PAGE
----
Summary: Jesus rebuked his disciples’ inaccurate expectations of his Messiahship, and warns them (and us) that the spiritual life includes persecution and struggle.
There is a wonderful hymn by Isaac Watts, usually entitled “Alas, and did my savior bleed.” Those of us who were evangelized and nurtured by the Southern Baptists or those similar to them have probably heard is hundreds of times. What is not so well known is that the chorus to that hymn is not original with Watts, but was tacked on at a later time.
At the cross, at the cross where I first saw the light
And the burden of my heart rolled away-
It was there by faith I received my sight,
And now I am happy all the day!
That last line often generates comment, and one of the most straightforward ones I’ve ever run across was penned by a Missouri pastor who posted these words to a popular blog for Christian leaders: “I cannot bear to sing the final line- "And now I am happy all the day-" … [That] chorus that was needlessly tacked onto the wonderful Watts hymn, "Alas and did my Savior Bleed?" I don’t know anyone who is happy all the day. We put those kind of people in institutions. [http://www.sharperiron.org/archive/index.php/t-2199.html].
I suspect this pastor’s opinion is pervasive. When I was a ten year old boy in the Vacation Bible School of First Baptist Church of Needles, California in the late 1950s, we sang that song a lot. And, even a ten year old boy knows enough to know that no one is ever happy all the day. Nor, for that matter, is he happy most days. And, yet, this version of Watt’s hymn is still around in many quarters. Why do you think it has survived?
I think one reason may be found in the gospel lesson for today, and that reason is seen in the answers to Jesus question to his disciples: “Who do men say that I am?”
The disciples offered several answers, no doubt gleaned from their contacts with the people who came to hear Jesus teach, or from those whom they met when Jesus sent them out to preach in the towns and villages. One of these ideas about Jesus’ identity was that Jesus is John the Baptist risen from the dead. Others thought Jesus was the prophet Elijah. After all, Elijah had not died at all – he was whisked away into heaven on a fiery chariot, and he was widely expected to return to the earth. Others identified Jesus with other Old Testament prophets, no doubt because Jesus’ teaching ministry was so similar to theirs – to rebuke sin and to call for repentance.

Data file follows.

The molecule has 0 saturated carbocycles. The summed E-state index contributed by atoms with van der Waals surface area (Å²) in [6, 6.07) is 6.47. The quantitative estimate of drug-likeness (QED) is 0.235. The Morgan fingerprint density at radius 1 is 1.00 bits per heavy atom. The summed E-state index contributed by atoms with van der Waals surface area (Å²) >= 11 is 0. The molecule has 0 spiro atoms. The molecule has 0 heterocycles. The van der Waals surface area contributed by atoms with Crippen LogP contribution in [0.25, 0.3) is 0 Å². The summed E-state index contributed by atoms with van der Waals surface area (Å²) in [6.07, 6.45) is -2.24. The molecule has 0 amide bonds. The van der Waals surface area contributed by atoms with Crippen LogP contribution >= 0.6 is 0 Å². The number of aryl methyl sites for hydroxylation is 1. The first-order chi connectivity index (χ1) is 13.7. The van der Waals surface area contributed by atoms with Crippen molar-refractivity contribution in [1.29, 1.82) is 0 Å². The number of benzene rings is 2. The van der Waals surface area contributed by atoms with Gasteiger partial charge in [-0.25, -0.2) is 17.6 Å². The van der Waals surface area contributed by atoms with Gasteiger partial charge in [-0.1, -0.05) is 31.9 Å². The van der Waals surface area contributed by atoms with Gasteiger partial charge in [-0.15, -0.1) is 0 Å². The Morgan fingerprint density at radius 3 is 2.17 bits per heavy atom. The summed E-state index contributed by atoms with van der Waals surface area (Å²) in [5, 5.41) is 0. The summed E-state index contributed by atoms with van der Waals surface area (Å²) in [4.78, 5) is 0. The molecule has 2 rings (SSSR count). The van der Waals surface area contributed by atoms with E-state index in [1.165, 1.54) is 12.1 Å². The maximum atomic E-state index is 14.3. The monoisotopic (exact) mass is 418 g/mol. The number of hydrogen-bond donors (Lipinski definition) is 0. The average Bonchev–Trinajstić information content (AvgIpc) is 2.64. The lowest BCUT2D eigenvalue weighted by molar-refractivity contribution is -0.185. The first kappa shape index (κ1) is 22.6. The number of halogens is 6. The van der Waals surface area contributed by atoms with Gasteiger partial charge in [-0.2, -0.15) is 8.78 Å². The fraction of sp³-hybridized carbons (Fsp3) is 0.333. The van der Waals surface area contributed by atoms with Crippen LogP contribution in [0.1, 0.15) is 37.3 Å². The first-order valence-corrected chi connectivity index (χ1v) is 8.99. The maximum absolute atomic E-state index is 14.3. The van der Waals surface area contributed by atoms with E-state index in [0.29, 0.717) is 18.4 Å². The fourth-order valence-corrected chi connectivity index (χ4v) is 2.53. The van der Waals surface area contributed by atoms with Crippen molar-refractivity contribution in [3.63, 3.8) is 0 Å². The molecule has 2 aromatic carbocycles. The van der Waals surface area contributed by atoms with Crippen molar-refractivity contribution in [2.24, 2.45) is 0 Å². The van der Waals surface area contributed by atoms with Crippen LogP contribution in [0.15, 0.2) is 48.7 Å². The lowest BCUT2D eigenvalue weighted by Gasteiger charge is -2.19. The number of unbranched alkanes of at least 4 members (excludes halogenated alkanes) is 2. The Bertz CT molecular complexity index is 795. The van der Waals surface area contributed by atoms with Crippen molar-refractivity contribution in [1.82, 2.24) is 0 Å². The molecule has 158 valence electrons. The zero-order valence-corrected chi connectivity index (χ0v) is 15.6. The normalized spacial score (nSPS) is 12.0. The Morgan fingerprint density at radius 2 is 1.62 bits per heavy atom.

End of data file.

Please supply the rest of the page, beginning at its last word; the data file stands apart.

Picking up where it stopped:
And, then, Jesus emphatically and bluntly asks them, “Who do you say that I am?” The question is addressed to the disciples as a group, and it suggests that Jesus views all these other opinions about his identity to be erroneous. Peter gives the answer, as he often does, as their leader, as their spokesman. “You are the Christ.”
Now here is an interesting thing. Mark first tells us that Jesus strictly forbade his disciples to tell anyone else what they had come to understand about him. The disciples are NOT supposed to spread it around that Jesus is the Messiah. Next, Mark tells us that at THIS point that Jesus BEGAN to teach them some things about himself that he had not taught them before.
31 And He began to teach them that the Son of Man must suffer many things, and be rejected by the elders and chief priests and scribes, and be killed, and after three days rise again. 32 He spoke this word openly.
Is this weird, or what? Why does Jesus shut them up, on one hand, and then begin to teach them about his impending suffering, death, and resurrection?
The answer is not difficult to fathom. The people to whom Jesus spoke – including his own disciples – shared an idea that was off the mark. The disciples were expecting – sooner or later – for the religious leadership to wake up, to come to their senses, and to receive their Rabbi as the Messiah as they had come to do. And, after that, Jesus would be elevated to the throne of David and lead the Jews in throwing off the Roman yoke. And, then, all the Jews would be happy all the day.
But, … oooops. What Jesus tells them is quite different. The leaders of the nation will not accept him; instead they will reject him. Jesus won’t ascend to David’s throne; instead he will suffer and be killed and after three days rise again. You might think that last bit would have caught their attention, but clearly it did not.
And, Peter, the chief of the disciples, wasted no time in taking action to repair the damage. Mark tells us that he took Jesus aside. He didn’t ask him a question; he took stronger action than that. It would have been something like grabbing Jesus’ arm and pulling him away from the rest of the disciples, so that Peter could bring Jesus up to speed on how he was alarming and confusing the disciples. And, both Mark and Matthew say that Peter rebuked Jesus.